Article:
New regulations would improve care for nursing home residents

The COVID-19 pandemic has had a devastating impact on the long-term care system in Pennsylvania. Long-term care residents have accounted for 48% of COVID-19 fatalities statewide, according to data from the Pennsylvania Department of Health. 

Even before the pandemic, alarms had already sounded on the vulnerabilities of the nursing home industry in the Commonwealth. In 2019, the Pennsylvania Long-Term Care Council issued “A Blueprint for Strengthening Pennsylvania’s Direct Care Workforce” calling attention to the crisis level of understaffing in Pennsylvania nursing homes. The report cited low staff pay, minimal training, and the physically and emotionally challenging nature of the job as factors that made it difficult to recruit and retain direct care workers in long-term care settings. These staff shortages and frequent worker turnover negatively impact the health and well-being of the residents who rely on these professionals for their care. 

COVID-19 further exposed many of these long-standing shortcomings. Facilities most often did not have the infrastructure in place to prevent the spread of the virus, including a lack of personal protective equipment (PPE) and training in its proper use. Understaffing was worsened when direct care workers contracted COVID-19 from working in hazardous environments, leaving residents with less care at times they needed it most. Staff who had to work at multiple facilities in order to make a living wage may have inadvertently spread the virus between nursing homes.

Now, for the first time in 25 years, Pennsylvania is revising its nursing home regulations to increase the standards for nursing home care. Most notable in the proposed regulations is an increase in the required hours of direct resident care per day. Essentially, this figure defines the amount of time that must be spent with each resident during a 24-hour period by registered nurses, licensed practical nurses, and certified assistants. These hour requirements help to establish a baseline for the number of nursing personnel needed in a facility.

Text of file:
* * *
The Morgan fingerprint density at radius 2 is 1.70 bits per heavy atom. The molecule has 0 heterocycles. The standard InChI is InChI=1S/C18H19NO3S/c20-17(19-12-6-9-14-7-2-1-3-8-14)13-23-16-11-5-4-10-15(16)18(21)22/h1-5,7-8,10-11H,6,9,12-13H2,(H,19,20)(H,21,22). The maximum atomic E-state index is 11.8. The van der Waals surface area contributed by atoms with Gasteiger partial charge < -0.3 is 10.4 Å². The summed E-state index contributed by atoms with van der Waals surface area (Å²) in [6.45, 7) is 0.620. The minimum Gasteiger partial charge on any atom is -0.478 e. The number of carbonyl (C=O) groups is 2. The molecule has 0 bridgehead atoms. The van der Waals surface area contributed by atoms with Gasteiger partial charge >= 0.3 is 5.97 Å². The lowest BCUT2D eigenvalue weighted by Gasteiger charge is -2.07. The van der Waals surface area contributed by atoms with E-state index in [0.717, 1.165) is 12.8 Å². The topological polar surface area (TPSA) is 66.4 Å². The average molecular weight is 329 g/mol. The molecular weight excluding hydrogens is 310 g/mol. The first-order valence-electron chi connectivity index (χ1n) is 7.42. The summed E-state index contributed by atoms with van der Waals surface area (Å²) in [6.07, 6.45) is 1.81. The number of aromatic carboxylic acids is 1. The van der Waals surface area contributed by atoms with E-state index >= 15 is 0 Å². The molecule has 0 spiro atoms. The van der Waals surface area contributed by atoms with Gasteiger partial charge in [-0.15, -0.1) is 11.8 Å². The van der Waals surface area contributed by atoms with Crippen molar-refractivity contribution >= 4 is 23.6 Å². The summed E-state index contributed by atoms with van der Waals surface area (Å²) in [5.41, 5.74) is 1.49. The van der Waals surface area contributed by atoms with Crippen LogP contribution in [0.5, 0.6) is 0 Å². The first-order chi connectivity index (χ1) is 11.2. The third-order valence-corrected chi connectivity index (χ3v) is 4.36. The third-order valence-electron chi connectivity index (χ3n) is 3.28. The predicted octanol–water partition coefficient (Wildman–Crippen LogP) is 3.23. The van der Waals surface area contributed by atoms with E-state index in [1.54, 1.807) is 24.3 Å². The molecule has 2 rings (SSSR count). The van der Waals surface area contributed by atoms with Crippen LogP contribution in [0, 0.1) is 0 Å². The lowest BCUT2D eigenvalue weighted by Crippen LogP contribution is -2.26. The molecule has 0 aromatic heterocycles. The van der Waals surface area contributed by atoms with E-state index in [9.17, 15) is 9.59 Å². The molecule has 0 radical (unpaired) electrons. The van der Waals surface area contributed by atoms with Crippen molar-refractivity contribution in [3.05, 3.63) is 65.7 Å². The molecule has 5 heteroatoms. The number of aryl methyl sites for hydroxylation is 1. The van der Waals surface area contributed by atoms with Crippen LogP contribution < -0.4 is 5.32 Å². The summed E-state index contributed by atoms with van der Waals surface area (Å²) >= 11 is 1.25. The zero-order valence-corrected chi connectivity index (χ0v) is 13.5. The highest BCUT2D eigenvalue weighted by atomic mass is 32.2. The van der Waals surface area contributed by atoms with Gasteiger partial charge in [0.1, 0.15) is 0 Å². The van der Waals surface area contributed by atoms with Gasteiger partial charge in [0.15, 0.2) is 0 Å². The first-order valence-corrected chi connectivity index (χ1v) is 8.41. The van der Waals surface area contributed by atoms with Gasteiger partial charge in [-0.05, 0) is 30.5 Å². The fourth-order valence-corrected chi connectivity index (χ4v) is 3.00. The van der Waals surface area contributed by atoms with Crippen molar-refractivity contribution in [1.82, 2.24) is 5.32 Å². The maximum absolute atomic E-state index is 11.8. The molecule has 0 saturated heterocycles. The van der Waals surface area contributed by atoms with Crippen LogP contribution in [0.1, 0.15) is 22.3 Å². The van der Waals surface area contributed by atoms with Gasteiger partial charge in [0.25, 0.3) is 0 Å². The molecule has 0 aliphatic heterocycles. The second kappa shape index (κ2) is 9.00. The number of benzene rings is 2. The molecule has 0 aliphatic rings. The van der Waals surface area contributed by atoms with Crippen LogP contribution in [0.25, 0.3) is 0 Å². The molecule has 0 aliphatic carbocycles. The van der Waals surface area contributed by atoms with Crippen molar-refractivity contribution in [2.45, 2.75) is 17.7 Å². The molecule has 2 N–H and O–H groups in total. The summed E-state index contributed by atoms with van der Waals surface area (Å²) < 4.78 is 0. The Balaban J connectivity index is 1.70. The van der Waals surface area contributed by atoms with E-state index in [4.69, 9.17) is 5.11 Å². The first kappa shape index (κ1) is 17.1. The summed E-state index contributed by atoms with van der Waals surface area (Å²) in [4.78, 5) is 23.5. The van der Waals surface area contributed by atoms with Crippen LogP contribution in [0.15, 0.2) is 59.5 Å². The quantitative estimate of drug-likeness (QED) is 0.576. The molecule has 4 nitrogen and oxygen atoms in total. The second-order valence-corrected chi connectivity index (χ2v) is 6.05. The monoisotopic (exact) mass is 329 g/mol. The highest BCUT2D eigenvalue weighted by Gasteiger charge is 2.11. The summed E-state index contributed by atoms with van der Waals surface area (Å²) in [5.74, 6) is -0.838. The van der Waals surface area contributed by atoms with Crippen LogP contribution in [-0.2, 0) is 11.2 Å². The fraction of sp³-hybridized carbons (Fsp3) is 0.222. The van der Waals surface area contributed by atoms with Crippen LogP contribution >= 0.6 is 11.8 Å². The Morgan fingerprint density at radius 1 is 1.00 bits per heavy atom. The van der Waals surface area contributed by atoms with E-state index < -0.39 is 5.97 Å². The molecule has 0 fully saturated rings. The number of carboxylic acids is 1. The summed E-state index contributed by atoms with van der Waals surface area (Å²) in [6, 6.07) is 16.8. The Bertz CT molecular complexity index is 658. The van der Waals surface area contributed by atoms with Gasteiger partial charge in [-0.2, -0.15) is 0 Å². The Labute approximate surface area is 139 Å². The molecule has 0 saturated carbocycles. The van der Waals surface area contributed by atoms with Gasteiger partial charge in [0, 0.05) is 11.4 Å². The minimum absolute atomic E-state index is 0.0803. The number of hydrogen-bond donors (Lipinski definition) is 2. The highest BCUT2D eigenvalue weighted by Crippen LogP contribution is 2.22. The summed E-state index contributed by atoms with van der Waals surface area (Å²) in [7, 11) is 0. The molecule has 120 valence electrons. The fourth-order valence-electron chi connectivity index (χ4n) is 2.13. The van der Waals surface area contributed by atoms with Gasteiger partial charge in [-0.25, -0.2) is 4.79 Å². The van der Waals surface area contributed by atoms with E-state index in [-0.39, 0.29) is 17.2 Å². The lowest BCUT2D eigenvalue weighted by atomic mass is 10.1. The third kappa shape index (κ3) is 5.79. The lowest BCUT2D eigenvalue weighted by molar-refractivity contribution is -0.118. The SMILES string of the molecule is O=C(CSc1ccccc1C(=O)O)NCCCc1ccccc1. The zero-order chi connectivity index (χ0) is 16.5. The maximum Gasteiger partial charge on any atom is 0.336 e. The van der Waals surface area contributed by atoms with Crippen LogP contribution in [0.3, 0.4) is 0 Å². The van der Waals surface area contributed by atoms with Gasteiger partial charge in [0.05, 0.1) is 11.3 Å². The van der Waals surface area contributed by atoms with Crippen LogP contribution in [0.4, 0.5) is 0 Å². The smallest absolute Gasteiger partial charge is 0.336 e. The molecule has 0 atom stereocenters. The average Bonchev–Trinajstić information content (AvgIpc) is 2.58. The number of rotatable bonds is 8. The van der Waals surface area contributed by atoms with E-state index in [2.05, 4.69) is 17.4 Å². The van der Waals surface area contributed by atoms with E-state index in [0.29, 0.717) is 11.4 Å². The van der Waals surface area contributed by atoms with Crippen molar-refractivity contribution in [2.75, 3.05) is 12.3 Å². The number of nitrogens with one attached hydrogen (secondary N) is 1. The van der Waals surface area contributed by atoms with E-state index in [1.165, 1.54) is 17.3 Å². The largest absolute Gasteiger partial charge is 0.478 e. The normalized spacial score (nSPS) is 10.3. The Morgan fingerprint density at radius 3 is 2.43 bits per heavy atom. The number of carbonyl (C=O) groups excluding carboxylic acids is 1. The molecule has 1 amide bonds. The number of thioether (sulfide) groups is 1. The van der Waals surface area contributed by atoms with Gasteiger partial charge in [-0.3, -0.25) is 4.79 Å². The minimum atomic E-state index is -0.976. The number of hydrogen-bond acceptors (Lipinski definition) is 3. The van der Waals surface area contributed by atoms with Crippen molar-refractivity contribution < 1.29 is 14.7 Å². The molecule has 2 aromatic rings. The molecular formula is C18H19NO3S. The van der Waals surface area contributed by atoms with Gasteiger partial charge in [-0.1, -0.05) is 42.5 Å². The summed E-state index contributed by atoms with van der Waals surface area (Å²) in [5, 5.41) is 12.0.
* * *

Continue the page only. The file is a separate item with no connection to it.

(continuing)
The current regulations require only 2.7 hours of daily care per nursing home resident. The newly proposed regulations would increase this number to a minimum of 4.1 hours per resident per day. This increase would finally bring the state in line with 20-year-old recommendations from the Centers for Medicare & Medicaid Services that establish 4.1 hours as the minimum needed to provide sufficient care to nursing home residents.

Raising the state staffing standard would positively impact both nursing home residents and workers. Receiving more daily care reduces a resident’s risk for falls, bed sores, malnutrition, dehydration, and infections. It will also, in most cases, require that facilities hire more staff, allowing direct care workers to spend more time with the people they care for instead of having to rush to see more residents than they have time for. 

As LGBTQ advocates, these proposals warrant our attention given how our communities are going to interact with the long-term care system. The Administration for Community Living reports that 70% of people age 65 and over will need some form of long-term nursing care at some point in their lives. This figure is likely even higher in our LGBTQ communities given the number of older LGBTQ individuals who live alone without spouses or children to help provide care in the home. In these cases, LGBTQ people are more likely to have to rely on professional caregivers, such as home health aides, or on placement in institutional settings such as nursing homes.  

There is a tremendous amount of work to do to ensure that these nursing home settings are affirming and responsive to the needs of our communities. We need facilities to have non-discrimination polices that protect LGBTQ people from mistreatment by staff and other residents. We need staff to be trained in LGBTQ cultural sensitivity and best practices for providing LGBTQ-affirming care. 

Developing an LGBTQ inclusive nursing home environment takes time and commitment from all levels of staff, which is difficult to do at a time when understaffing is at a crisis level, staff turnover is high, and workers don’t have enough time to spend caring for residents. Once facilities are no longer dealing with staffing crises, they will be better able to work towards greater LGBTQ inclusivity and cultural sensitivity.

The proposed regulations on nursing home staffing are the first of five regulatory packages on Pennsylvania nursing homes expected to be released this year. A public comment period on the proposed staffing increase is open until August 31, 2021. Comments can be submitted to the Department of Health via email at [email protected].

David Griffith is the director of Programs & Outreach at the LGBT Elder Initiative.

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